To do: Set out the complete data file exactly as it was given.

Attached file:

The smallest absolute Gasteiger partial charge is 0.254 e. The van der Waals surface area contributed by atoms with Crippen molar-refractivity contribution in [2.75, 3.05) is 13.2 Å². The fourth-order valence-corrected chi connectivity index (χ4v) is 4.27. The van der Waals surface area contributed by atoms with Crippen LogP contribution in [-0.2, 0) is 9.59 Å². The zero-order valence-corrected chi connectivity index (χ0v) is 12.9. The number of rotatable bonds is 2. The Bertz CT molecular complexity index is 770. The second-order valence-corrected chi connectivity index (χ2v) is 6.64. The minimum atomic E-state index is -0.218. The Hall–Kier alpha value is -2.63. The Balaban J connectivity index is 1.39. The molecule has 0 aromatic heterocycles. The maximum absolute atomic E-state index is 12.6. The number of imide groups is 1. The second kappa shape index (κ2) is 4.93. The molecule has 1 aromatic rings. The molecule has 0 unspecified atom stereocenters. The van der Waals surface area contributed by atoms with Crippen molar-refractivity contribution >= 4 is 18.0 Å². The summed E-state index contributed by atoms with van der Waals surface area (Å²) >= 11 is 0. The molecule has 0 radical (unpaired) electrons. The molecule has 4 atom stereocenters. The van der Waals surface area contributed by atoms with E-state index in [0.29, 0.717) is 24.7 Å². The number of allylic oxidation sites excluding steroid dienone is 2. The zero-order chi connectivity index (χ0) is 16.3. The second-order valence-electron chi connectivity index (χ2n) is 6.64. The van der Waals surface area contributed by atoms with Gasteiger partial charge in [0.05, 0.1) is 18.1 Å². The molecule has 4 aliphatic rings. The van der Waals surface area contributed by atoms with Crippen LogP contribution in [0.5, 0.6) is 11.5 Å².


The smallest absolute Gasteiger partial charge is 0.254 e. The van der Waals surface area contributed by atoms with Crippen molar-refractivity contribution in [2.75, 3.05) is 13.2 Å². The fourth-order valence-corrected chi connectivity index (χ4v) is 4.27. The van der Waals surface area contributed by atoms with Crippen LogP contribution in [-0.2, 0) is 9.59 Å². The zero-order valence-corrected chi connectivity index (χ0v) is 12.9. The number of rotatable bonds is 2. The Bertz CT molecular complexity index is 770. The second-order valence-corrected chi connectivity index (χ2v) is 6.64. The minimum atomic E-state index is -0.218. The Hall–Kier alpha value is -2.63. The Balaban J connectivity index is 1.39. The molecule has 0 aromatic heterocycles. The maximum absolute atomic E-state index is 12.6. The number of imide groups is 1. The second kappa shape index (κ2) is 4.93. The molecule has 1 aromatic rings. The molecule has 0 unspecified atom stereocenters. The van der Waals surface area contributed by atoms with Crippen molar-refractivity contribution >= 4 is 18.0 Å². The summed E-state index contributed by atoms with van der Waals surface area (Å²) >= 11 is 0. The molecule has 0 radical (unpaired) electrons. The molecule has 4 atom stereocenters. The van der Waals surface area contributed by atoms with E-state index in [0.29, 0.717) is 24.7 Å². The number of allylic oxidation sites excluding steroid dienone is 2. The zero-order chi connectivity index (χ0) is 16.3. The second-order valence-electron chi connectivity index (χ2n) is 6.64. The van der Waals surface area contributed by atoms with Gasteiger partial charge in [0.05, 0.1) is 18.1 Å². The molecule has 4 aliphatic rings. The van der Waals surface area contributed by atoms with Crippen LogP contribution in [0.5, 0.6) is 11.5 Å².